Letterman was probably reading with a “Kindle for iPad” app. (Earlier this week, Amazon pointed out that it’s one of the top 10 best-selling apps among iPad owners.) But as their conversation went on, Paul Shaffer (who conduct’s the show’s band) gently tried to correct Letterman’s confusion as he explained how you turn pages.

LETTERMAN:And so you just — you just kind of do this with your finger.

PAUL SHAFFER: You flip that. Yeah.

LETTERMAN:And the thing’ll…

PAUL SHAFFER: On the iPad and the Kindle…

Letterman was playing up his reactions as a technology curmudgeon — but he was building up to a complaint that I’ve heard before. But the punch line of the bit turned out to be that it was bandleader Paul Shaffer who had the perfect answer

LETTERMAN: And I’m reading, and I realize: something’s wrong here. Something’s desperately wrong. There’s no page numbers on my book!

PAUL SHAFFER: Right. No, well, there can’t be. There can’t be, because you can change the font, and if you have a larger font, then you’re going to have fewer pages and therefore you can’t possibly commit to a page number because as you electronically alter the page you number, you are going to have to change as well the number of pages that you have at your disposal…(Audience applauds)

LETTERMAN: Thank you. Thank you, Steve Jobs.

Letterman has expressed skepticism about the iPad before. When the device was first released in April, he showed one to his audience, then joked “The radiation this thing gives off is incredible. You’re supposed to wear a lead apron when you operate it.” But it’s especially interesting in light of a new research study by J.P. Morgan. They determined that 40% of the people who own an iPad also own a Kindle — and that another 23% of them plan to buy one within the next 12 months!

The iPad won’t destroy the market for the Kindle — though I hope that all iPad owners aren’t as confused as David Letterman! But I would like to drop his comments into a time capsule. If books are someday replaced by digital readers, it’ll be worth remembering just how uncomfortable some people were with the change.

LETTERMAN: But see, and then you just — you just whisk it away like that, and then — but look. What do you see? Do you see a page number?


LETTERMAN: No. You don’t see no page number.

PAUL SHAFFER: No. There isn’t…

LETTERMAN: How do you know when you’re done, is what I want to know? Or if somebody – somebody asks you, are you reading the — the book? And I say yeah. “What page are you on?”

“I don’t know. I don’t know what page I’m on.” For example, this — I’m reading now the Alex Trebeck story, and I have no idea — uh…No, I can’t help you. Sorry.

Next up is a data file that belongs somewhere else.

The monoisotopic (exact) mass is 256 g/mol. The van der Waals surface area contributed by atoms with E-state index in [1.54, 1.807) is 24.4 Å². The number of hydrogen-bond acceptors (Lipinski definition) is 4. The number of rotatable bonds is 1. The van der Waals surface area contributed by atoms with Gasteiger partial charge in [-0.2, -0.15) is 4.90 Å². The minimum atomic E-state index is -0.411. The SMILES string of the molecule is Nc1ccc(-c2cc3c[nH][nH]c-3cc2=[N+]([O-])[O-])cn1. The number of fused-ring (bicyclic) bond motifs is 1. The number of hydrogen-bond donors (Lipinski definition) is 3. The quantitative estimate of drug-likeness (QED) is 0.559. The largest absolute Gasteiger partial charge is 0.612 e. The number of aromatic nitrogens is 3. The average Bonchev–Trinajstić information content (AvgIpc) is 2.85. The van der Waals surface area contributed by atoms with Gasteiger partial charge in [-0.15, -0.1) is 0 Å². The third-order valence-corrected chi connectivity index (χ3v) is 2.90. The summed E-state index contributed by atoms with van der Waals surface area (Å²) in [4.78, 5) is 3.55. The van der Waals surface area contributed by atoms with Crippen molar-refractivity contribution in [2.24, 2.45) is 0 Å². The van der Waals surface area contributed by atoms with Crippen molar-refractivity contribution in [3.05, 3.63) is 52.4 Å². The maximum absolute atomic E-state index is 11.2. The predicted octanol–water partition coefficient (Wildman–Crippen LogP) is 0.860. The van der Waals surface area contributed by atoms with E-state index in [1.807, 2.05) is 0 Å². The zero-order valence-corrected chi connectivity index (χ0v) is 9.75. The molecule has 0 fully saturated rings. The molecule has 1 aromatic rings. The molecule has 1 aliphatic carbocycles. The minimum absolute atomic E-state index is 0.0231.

David letterman vs. the iPad and Kindle

Has Amazon Sold Out of the Kindle?

The Kindle is enjoying a huge spike in its popularity. And it’s gotten so popular, that now Amazon can’t even send you one! If you go to buy the 3G version of the Kindle, it’s still listed as “in stock”. But if you’re looking to buy a Wi-Fi only Kindle, its page at Amazon.com comes with a new warning. “Expected to ship in 8 to 9 days.”

That’s a 9-day wait before it even ships, before you can even start worrying about the additional days of waiting for the actual delivery to take place! Obviously Amazon would prefer to ship their 3G Kindles as soon as a customer orders them, so the fact that they’ve delayed their shipping date by nine days can mean only one thing: they’re out of those Kindles!

And there’s more evidence that the Kindle enjoyed a big holiday spike in its popularity. Today USA Today announced that ebooks outsold printed books on their best-seller list for the six titles at the top of the list — and for 13 more books in the top 50. “It’s the first time the top-50 list has had more than two titles in which the e-version outsold print,” the newspaper pointed out. But this week, ebooks outsold the printed books for a full 38% of the titles in the top 50.

USA Today tracked down the publisher for the top three titles — which were all written by Stieg Larsson — and the publisher revealed that in the last week they’d sold a total of 165,000 ebook versions, versus just 155,000 print versions. Interestingly, last year Amazon announced that Larsson had become the first author to sell one million ebooks in the Amazon store. It looks like he increased his ebook sales by quite a bit in just the last week!